LOSS AND GRIEF.
LOSS AND GRIEF.
He walked into the office with stooping shoulders looking dejected very sad and angry. As soon as he sat down he said “I don’t know what is wrong with me. Nothing seems to go right these days. I am not sleeping very well, I don’t have an appetite, I keep snapping at people everywhere. I need to understand what this is all about and deal with it I am just tired of it all”.
As we continued talking he suddenly became very quiet and seemed to be in deep thought like he was searching for an explanation to his predicament. After sometime he said “the only thing I can think of is that my father passed on after a short illness just over two years ago. I left him well went on a short safari. Just two days later, I was called and told he had been rushed to hospital but was stable and the family would keep me posted. When I got home three days later and wanted to go and see him I was told to wait for my uncle to come and we go together. Even though I became suspicious I chose to wait and a few minutes he arrived and didn’t seem in a hurry to go to hospital.
After a while uncle broke the news to me saying they chose not to disrupt my work since I was a short but very important assignment for me. I was speechless for some time then I felt anger welling inside me but chose not to express just then. Finally I told my uncle to take me to see dad at the mortuary. I felt cheated by the family but chose to be strong and get on with the plans to bury the old man. This is the only unusual thing I can think of.
Oh my! Coming to think of it, my young brother also died six years ago. I remember telling myself we will all die one day so I must move on with life. Could these deaths have something to do with what I am going through this last three months?”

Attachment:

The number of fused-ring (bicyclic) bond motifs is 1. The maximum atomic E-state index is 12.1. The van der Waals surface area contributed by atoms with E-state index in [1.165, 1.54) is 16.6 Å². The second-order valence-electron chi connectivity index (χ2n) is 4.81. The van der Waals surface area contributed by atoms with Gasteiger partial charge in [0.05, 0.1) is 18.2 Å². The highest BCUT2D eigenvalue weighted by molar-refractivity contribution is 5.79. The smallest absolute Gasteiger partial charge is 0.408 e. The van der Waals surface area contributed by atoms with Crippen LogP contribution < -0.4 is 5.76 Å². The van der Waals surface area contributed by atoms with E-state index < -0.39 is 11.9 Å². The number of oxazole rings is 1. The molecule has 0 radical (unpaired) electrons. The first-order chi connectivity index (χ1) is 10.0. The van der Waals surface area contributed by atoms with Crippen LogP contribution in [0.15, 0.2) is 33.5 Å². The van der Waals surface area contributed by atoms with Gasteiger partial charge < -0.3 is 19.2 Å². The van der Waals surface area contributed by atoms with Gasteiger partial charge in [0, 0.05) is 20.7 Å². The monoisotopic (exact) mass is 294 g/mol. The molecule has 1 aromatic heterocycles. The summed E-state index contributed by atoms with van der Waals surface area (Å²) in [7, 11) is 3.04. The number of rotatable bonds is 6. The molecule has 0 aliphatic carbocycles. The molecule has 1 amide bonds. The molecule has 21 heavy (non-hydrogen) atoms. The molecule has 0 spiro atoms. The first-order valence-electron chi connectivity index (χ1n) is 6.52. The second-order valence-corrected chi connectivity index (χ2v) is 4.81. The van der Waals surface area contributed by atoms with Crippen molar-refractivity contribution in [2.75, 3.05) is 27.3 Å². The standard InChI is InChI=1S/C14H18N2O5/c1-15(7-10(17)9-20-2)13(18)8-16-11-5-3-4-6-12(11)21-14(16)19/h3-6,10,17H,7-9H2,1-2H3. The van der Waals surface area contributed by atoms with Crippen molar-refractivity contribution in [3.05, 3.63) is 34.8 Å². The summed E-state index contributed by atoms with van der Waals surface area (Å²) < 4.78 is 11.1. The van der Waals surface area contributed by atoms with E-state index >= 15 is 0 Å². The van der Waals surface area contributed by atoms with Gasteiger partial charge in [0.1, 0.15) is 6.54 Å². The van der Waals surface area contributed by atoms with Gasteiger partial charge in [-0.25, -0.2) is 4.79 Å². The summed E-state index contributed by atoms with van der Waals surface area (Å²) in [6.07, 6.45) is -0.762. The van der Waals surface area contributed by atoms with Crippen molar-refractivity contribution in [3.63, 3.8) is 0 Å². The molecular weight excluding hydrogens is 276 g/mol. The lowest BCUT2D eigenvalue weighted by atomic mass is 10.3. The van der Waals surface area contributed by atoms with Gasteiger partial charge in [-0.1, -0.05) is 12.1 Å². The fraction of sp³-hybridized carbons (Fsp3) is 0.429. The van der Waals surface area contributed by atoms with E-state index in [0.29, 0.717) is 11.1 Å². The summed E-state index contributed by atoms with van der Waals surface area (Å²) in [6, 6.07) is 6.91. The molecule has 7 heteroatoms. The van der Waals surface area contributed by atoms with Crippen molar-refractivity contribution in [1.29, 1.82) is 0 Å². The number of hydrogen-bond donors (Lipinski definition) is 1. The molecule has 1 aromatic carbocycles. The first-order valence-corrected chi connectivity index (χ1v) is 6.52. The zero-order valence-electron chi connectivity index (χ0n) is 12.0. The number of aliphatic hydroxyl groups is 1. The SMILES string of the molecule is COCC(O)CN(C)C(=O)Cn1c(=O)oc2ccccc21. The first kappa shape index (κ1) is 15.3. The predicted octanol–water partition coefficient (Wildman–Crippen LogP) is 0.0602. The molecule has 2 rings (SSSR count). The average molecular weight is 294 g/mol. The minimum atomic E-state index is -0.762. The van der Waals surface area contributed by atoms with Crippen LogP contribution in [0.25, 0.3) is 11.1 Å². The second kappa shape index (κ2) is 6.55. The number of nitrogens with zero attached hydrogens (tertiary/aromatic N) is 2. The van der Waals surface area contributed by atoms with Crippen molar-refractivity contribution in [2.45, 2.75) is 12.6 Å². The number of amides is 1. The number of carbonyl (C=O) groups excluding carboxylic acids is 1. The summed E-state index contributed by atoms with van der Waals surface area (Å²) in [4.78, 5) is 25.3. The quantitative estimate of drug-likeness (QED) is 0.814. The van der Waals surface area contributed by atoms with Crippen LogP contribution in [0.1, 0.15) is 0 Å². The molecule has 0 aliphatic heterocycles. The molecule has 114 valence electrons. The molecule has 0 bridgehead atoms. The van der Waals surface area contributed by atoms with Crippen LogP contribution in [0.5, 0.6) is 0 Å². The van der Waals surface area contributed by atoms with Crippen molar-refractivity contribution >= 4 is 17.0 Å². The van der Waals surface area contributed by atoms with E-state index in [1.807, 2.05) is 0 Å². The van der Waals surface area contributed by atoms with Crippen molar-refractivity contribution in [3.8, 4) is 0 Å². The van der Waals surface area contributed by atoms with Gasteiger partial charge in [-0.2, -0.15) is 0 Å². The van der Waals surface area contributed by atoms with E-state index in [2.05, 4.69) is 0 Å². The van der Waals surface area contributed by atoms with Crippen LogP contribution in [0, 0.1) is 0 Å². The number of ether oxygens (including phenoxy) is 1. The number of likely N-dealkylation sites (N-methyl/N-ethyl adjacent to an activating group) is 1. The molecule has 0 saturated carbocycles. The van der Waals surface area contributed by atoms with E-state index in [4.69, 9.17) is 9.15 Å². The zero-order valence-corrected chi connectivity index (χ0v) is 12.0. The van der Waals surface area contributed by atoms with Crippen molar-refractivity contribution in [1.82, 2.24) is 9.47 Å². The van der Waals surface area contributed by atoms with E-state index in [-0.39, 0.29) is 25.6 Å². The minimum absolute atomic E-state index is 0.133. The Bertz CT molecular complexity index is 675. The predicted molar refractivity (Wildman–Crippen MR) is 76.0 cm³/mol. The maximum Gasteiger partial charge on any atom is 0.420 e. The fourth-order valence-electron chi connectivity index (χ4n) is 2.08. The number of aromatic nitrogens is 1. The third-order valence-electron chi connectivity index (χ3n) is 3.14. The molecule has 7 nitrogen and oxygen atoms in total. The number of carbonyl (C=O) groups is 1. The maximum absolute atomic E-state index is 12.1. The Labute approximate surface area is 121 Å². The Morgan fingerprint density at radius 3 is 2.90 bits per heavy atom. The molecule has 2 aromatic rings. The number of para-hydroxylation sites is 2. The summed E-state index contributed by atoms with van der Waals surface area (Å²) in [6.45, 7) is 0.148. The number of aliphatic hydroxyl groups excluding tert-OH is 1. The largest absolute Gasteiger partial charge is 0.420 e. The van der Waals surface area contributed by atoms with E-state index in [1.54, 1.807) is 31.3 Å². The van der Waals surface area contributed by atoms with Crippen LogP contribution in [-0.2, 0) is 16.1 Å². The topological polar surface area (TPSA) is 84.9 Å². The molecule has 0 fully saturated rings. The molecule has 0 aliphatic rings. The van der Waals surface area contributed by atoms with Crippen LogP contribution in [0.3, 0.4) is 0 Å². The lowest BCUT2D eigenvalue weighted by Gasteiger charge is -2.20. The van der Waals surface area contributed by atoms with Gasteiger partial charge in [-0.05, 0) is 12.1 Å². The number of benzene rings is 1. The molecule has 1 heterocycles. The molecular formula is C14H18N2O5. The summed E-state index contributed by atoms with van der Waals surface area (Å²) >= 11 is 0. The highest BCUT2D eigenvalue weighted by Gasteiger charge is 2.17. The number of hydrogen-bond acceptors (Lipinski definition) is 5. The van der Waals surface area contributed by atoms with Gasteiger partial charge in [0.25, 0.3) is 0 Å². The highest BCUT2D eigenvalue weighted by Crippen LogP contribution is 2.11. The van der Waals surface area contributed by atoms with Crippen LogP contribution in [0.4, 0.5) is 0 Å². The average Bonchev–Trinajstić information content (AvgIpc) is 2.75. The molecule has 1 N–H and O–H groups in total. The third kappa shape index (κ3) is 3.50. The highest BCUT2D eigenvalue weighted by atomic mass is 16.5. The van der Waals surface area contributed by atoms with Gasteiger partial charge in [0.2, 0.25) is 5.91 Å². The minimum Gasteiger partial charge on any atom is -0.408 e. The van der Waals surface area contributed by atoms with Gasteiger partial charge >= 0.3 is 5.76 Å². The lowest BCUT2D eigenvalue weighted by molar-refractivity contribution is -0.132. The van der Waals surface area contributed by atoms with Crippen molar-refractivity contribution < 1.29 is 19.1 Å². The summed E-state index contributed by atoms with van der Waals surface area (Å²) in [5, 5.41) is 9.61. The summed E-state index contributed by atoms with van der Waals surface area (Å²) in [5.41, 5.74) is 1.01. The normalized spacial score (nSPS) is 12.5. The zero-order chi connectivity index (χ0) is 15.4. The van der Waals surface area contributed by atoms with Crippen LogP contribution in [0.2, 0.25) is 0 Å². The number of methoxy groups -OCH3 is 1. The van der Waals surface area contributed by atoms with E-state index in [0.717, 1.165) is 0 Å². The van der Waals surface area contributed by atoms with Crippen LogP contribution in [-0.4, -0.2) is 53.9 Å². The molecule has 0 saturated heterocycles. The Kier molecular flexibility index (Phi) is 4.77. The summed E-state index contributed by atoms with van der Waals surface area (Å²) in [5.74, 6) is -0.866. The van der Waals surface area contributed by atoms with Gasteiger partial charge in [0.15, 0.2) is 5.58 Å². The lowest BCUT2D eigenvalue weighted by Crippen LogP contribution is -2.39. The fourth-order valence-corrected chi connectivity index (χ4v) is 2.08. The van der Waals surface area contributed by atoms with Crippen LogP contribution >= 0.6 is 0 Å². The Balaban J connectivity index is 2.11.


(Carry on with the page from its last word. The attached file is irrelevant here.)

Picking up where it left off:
Yes these deaths have everything to do with what this gentleman was going through. The biggest or worst of all losses is loss through death. The death of a loved one is devastating because it is final and there is a vacuum left that nothing can fill. The level of stress we experience, the emotions we go through and the thoughts we entertain often leave us feeling like we are losing our minds. Very often, those around us don’t understand the depth of our pain and may go as far as telling us to snap out of what we are experiencing and get on with life. It seems a cruel statement from them because it is not easy to just snap out.
Grief is something we have to walk through not snap out of.
We struggle to cope with death because the methods we have used to deal or cope with other difficult issues do not work now. When we struggle it’s not because we are out of our minds. What we go through is a normal reaction to an abnormally difficult situation that faces us even though we all know we will die one day. Each of us experiences the pain in a very individual way because of our intrinsic uniqueness.
Death affects us in each aspect of our being. Emotionally we experience three emotions that cushion us from the pain until we are able to grasp what has happened. These three emotions are shock, denial thinking it can’t be true and numbness. These are closely followed by sadness, anger and blame. Anger is often towards God, those around, the dead person or ourselves and these emotions lead to a lack of sleep and loss of appetite.
What this gentleman presented with is unhealthy grieving which presents through refusal to talk, mood swings, persistent depression or intense grieving much later.